From reading the books available to her (the names of which we do not know, as he does not mention them) and from her own visionary reflections, she described in detail the constitution and functioning of the cosmos. She conceives of the universe as a divine creation in which the human being is placed “as at a crossroads,” a symbolic representation of decision-making. According to Hildegard, homo is not exactly free to choose, but their mission is to find the right decision in order to set their soul on the path to salvation.

In this philosophical context, the fact that a woman writes homo (“human being,” not “man”) reveals a dignification of the female condition. It is not anecdotal, since Hildegard depicts powerful female figures in numerous passages of her work. For example, “fiery life” and “the invisible life that sustains everything” are expressions she uses to speak of the female figure of Charity, which she identifies with the Holy Spirit. For Hildegard, this Person of the Trinity expresses the feminine dimension of divinity as a creator and sustainer of life.

The abbess and Augustinian canoness Herrad of Landsberg (c. 1125 – 1195) was the author of the Hortus Deliciarum, or “Garden of Delights”. Known as “the treasure of Alsace,” the manuscript included a wealth of texts, miniature illustrations and songs with musical notation. Of this codex, which was lost in 1870 in a fire at the library of the Temple-Neuf in Strasbourg during the Franco-Prussian war, only a few fragments and images survive. Although it is a pale reflection of the original Hortus, the facsimile gives us an insight into the characteristics of this enchanting 12th-century theological and encyclopaedic treatise, as well as the monastery where it was produced.

Due to its location in an isolated area high in the Vosges mountain range, Hohenburg Abbey was rarely visited by men, leaving the communal life and the task of teaching to the women. Herrad makes almost no reference to divine inspiration and has more scholarly interests than the rest of her contemporaries. Some of the unique aspects of the Hortus are its explicit mention of philosophy and the liberal arts, as well as scholastic works and those by pagan authors from the classical tradition, including Pythagoras, Socrates, Plato and Aristotle. When we study the Hortus, some of the most deeply rooted clichés about medieval female monasteries, of which even today relatively little is known, fall away.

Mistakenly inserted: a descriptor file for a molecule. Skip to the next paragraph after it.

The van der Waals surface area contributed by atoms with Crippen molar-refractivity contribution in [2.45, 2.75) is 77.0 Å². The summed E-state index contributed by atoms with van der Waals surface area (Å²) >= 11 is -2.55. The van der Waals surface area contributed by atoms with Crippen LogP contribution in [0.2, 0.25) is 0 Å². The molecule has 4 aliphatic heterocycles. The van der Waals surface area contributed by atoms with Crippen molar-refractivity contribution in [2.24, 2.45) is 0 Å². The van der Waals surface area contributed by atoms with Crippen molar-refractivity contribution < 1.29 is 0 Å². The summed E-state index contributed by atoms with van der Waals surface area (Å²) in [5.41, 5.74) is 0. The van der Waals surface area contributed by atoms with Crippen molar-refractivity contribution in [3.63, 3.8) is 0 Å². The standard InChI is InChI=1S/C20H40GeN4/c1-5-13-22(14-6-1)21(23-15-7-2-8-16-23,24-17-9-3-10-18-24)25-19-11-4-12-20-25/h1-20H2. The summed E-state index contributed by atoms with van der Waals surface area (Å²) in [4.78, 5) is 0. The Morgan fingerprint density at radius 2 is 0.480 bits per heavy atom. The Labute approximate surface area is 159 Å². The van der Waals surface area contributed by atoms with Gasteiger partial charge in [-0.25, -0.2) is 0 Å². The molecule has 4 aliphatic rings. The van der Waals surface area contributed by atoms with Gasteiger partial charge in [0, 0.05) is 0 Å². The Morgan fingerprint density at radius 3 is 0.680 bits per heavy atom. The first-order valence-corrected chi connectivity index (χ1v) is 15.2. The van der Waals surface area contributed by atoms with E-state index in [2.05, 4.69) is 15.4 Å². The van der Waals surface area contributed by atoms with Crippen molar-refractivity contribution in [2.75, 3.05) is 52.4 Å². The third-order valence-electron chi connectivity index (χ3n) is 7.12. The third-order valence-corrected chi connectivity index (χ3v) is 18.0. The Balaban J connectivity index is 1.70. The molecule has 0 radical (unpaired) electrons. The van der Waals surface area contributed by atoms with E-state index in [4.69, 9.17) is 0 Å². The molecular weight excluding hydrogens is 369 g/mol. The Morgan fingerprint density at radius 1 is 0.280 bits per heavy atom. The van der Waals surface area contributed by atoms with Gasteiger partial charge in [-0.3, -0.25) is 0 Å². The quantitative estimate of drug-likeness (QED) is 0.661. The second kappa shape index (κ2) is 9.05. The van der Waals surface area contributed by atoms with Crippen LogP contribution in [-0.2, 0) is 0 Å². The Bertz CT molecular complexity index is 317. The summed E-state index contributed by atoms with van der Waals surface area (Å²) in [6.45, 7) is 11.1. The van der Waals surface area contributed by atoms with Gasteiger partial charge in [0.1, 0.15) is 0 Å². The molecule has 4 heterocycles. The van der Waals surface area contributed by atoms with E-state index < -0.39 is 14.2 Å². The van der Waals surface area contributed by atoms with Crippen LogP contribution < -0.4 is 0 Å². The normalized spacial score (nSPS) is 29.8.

Christine de Pisan | British Library

Christine de Pisan | British Library

When reflecting on the soul and its capacity for politics, the Greek philosopher Plato considered that both men and women in whom the rational dimension of the soul predominated would be fit for the task. However, his approach was a far cry from equity as we understand it today, and also from the courageous proposal of Christine de Pizan (1363-1431), a brilliant French thinker of Italian origin who imagined a city designed, built, inhabited and governed by women: The City of Ladies (1405).

In a dream, with the help of the Ladies of Reason, Rectitude and Justice, Christine builds this city by means of an argumentative dialogue and examples of notable women. From the opening pages of La Cité, we realise that many of the demands made by women are still being made today somewhere in the world. Christine also points out the urgency of using the basic political tools of mediation and jurisprudence to achieve social peace. This book questions us through a sorority or sisterhood between women and female authority. Although in today’s world, structures often have more power than the people who fill them, De Pizan’s book makes a nod to the repercussions of women’s access to places of power.

Women’s authority and autonomy are current topics. Proof of this is that one of the hot debates, that of consent, analyses how a woman’s “no” is constructed. Gender-based violence is also approached from a historical perspective even in the mainstream. Rosalía draws on an anonymous 13th-century Occitan text, Flamenca, to talk about toxic relationships in her album El mal querer (2018). Christine de Pizan deals with the experiences of women when they can freely follow their desires and develop their capacities to the fullest, as many “coaches” also do on social media.

The present maintains a living dialogue with the past. By reclaiming women’s cultural legacy, we can unravel the selvedge of the dominant narrative and allow other stories within history emerge. European women’s stories are just a few of these, but there are still countless numbers to be researched, written and transmitted.

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The Echo of Medieval Philosophies and Mysticisms in Today’s World